Local Culture in Myanmar: Yangon and Bagan
Visiting Myanmar poses many ethical questions. We thought long and hard about it, weighing up the situation. In the end, I think particularly after visiting Cambodia, and seeing how much locals are in need of our valuable tourism money, we decided to go and see Yangon and Bagan. We were aware some of our money would ultimately end up in the military’s pockets (as 25% of the government is still under military control), and we felt uneasy about it. We tried as much as possible to buy local to ensure our money went to help those who need it. Most transactions are subject to a government tax, but if paying cash in hand this is likely reduced.
We love to seek out authentic experiences with locals when travelling. This is what drew us to Myanmar. As soon as we got to Yangon, we were hooked. There were locals everywhere, in traditional dress, with traditional Thanaka on their faces. In Myanmar, both women and men wear this traditional fabric as a skirt, called a Longyi. They also spread a paste made from rubbing bark from a Thanaka tree, and mixing it with water, onto their faces. They say it has sun blocking, anti-acne, and anti-ageing properties. It was rare that you’d see a local not in this attire, and even more rare to see a fellow fair-skinned Brit walking around.
We had heard about the Yangon circular train that does a loop around the outskirts of the city. This is a local train, not one aimed at tourism travel, and so passes through local areas, with local people on it. We discovered (eventually) it wasn’t running due to construction on the line. Communication can be harder in Myanmar due to lack of tourism, but the friendly locals are always willing to help and it can be fun trying to interact when neither of you speak the others language.
The platform alone was fascinating, so much going on. We decided we couldn’t miss out on this insight into local life. We bought a ticket to a station on the route (20p each), and decided to get off here, and head back on the next train going to Yangon. On the platform, we waited amongst the ladies selling different foods (including bugs!). These ladies would then get on different trains to continue selling.
Chatting with the Locals
Minglabar! The single most important thing to know when visiting Myanmar. This word means hello, and I think it’s the happiest word I’ve ever said. The minute you say it to a local, their face lights up, and an amazing exchange will happen. Whenever we saw a local staring at us on the train, we would smile and say it. They would enthusiastically try to communicate, either practising their English or through some form of charades.
We interacted with many usually after they asked for a picture with, or of us. So we would ask to return the favour, to keep interactions going, and to keep a memoir of these people. This lovely man even shared his fruit with us!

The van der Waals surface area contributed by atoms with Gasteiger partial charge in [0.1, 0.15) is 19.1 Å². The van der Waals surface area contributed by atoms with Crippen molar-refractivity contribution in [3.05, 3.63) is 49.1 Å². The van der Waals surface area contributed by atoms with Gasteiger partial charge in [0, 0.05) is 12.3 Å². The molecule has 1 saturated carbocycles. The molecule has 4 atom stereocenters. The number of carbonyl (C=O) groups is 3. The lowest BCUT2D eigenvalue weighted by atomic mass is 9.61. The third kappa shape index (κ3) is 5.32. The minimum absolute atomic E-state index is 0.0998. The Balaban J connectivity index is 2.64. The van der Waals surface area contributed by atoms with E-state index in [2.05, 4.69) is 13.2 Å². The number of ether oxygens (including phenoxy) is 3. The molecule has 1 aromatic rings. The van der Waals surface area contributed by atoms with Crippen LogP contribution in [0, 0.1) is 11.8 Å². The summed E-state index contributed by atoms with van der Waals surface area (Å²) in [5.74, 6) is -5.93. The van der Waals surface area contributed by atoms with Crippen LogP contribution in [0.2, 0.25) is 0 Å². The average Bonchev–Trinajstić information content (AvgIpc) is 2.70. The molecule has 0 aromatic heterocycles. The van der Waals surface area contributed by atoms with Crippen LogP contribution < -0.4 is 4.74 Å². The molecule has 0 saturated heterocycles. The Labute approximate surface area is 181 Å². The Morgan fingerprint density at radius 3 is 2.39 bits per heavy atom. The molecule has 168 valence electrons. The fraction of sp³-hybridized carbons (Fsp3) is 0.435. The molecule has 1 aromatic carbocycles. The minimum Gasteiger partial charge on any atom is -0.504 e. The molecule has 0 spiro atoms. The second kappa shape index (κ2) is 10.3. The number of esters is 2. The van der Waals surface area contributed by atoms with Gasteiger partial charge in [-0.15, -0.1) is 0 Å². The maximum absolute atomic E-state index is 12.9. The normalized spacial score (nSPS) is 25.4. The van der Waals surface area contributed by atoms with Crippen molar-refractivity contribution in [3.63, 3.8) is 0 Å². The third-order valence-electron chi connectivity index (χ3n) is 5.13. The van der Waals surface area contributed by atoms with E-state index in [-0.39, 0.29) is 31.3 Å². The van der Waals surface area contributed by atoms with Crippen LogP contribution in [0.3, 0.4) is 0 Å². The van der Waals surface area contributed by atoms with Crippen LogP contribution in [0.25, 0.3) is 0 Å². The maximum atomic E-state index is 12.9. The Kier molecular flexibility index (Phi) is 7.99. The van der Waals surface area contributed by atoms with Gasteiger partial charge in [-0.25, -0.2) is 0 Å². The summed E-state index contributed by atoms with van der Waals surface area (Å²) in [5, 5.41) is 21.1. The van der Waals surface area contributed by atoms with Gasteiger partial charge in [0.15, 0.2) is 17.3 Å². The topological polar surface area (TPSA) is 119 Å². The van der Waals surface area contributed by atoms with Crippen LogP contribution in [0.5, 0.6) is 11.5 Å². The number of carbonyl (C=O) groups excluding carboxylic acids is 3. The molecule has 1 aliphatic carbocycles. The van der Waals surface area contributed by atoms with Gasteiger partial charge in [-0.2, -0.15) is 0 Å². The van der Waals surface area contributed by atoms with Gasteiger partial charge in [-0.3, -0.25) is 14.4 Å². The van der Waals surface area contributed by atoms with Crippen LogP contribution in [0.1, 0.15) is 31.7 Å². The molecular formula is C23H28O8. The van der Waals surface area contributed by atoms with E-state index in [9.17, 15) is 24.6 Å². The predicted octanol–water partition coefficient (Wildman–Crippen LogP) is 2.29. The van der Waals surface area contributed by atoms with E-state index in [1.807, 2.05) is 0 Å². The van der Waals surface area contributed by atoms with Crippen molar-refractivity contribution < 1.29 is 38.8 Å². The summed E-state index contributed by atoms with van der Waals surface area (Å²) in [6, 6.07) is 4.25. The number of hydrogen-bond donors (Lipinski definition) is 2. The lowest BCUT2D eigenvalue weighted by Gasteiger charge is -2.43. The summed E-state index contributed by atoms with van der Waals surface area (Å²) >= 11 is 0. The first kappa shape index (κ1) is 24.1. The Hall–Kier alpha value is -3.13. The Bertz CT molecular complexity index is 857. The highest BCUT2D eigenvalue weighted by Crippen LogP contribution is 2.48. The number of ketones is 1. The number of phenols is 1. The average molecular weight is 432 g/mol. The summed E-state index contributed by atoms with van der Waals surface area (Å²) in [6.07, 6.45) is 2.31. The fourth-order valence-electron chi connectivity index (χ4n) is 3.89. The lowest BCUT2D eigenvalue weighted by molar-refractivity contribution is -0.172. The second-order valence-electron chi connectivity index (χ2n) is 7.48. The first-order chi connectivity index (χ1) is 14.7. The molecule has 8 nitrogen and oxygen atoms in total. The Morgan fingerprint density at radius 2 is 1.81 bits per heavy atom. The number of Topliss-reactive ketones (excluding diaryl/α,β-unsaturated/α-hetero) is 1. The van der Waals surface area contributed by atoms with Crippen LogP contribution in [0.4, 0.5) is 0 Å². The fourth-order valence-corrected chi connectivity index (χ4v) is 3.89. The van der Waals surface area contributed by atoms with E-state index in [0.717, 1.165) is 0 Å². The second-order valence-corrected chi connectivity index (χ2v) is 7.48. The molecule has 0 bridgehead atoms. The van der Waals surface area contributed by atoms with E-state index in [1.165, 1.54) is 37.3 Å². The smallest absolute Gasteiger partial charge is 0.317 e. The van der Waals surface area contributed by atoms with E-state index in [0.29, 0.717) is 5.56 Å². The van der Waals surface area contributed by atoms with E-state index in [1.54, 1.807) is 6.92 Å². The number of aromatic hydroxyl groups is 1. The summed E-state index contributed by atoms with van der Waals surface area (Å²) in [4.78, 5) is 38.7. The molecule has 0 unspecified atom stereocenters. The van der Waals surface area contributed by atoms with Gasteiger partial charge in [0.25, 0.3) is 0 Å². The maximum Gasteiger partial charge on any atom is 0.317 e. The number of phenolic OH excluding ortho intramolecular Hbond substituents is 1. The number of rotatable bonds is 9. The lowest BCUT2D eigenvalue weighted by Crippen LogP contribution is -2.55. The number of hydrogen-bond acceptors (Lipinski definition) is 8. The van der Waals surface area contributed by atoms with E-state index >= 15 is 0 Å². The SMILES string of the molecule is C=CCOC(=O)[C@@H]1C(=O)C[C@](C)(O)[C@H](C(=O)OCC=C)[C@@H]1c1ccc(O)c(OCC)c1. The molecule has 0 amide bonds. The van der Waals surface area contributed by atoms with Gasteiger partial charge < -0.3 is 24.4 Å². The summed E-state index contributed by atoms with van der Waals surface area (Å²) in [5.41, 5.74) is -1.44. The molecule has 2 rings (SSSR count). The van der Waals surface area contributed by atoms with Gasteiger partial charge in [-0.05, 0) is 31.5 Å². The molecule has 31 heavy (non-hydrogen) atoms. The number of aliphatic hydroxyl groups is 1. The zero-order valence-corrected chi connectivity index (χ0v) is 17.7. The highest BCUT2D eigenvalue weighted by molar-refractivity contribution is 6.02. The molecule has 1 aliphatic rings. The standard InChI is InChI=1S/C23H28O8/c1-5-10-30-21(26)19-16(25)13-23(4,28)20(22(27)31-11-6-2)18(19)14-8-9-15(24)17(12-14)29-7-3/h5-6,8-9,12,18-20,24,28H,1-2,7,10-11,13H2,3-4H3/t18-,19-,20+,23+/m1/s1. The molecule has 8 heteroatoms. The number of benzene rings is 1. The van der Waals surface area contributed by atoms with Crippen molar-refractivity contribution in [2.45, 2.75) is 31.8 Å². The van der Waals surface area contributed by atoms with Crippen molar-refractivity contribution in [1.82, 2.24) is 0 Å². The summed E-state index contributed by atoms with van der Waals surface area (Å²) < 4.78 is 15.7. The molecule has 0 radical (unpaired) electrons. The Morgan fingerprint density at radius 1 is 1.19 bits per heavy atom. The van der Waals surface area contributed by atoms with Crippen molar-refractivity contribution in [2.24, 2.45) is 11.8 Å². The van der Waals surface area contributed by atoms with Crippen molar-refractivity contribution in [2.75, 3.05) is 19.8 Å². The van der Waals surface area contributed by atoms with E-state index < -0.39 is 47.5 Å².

We got laughing with a family who brought their chickens onto the train. We were in stitches, and in turn they thought this was hilarious too, as for them this is just business as usual.
The train ride was eye opening. It was like having a window view (literally!) into many different aspects of Myanmar life. We saw locals hosting cock fights, farmers at work, and many different villages. It wasn’t all a laugh a minute though. We saw gut-wrenching poverty in all villages. Our eyes pricked with tears as we saw children being bathed outside in a bucket, next to their single room homes made from scrap metal.
Yangon’s Shwedagon Pagoda
We visited the must-see Shwedagon Pagoda at sunset (which I’d definitely recommend – it’s beautiful!). Unlike some other main temples in Asia, the locals to tourist ratio was definitely more local heavy. There were 8 different corners to pray at, according to the days of the week (Wednesday was split into morning and afternoon to coincide with the importance of 8, in their view of cosmology). You pray in a certain corner relating to many complex factors, but mainly according to the day of the week you were born. We had more pictures with locals here, and chatted to two lovely students who were trying to improve their English.
You can also help locals out just by choosing where you eat, and shop. In Yangon there are several handicraft shops you can get great souvenirs from and give the people who make it fair money (Chu Chu, Pomelo, HLA day). In Bagan we also visited Mboutik, and ate at social enterprise restaurant Sanon, who train underprivileged people in cooking, and hospitality.
From Yangon, we headed to see the ancient temples Bagan on a night bus. We loved the freedom of whizzing around on our scooters in between the temples.
In order to get ‘that instagrammable picture’, some people climb on the pagodas, damaging them, and being disrespectful (as feet are seen as the dirtiest part of the body in Buddhism). We chose not to do this, and headed to the viewpoint mounds. Yes, they are a bit busy depending on which one you get to, but at least you can have a clear conscious. TIP: If you want to see the balloons rise over the temples, time your visit between October and March, as at other times they do not fly due to the high heat.
Along with the stunning views, a real highlight in Bagan was meeting Nway Nway! We came across her local guide services and had the best day with her. She taught us more context and history about the temples, but more than this she shared Myanmar culture with us. If like me, you travel because you’re a huge culture junkie, and love hearing peoples stories she is the girl for you. We chatted about everything, from her village upbringing to her past life (yes, you read that correctly!). Her WhatsApp is + 95 945 455 2519 (you’re welcome!).
We left Myanmar with full hearts, and many memories that all started with that one word (all together now!) – Minglabar!
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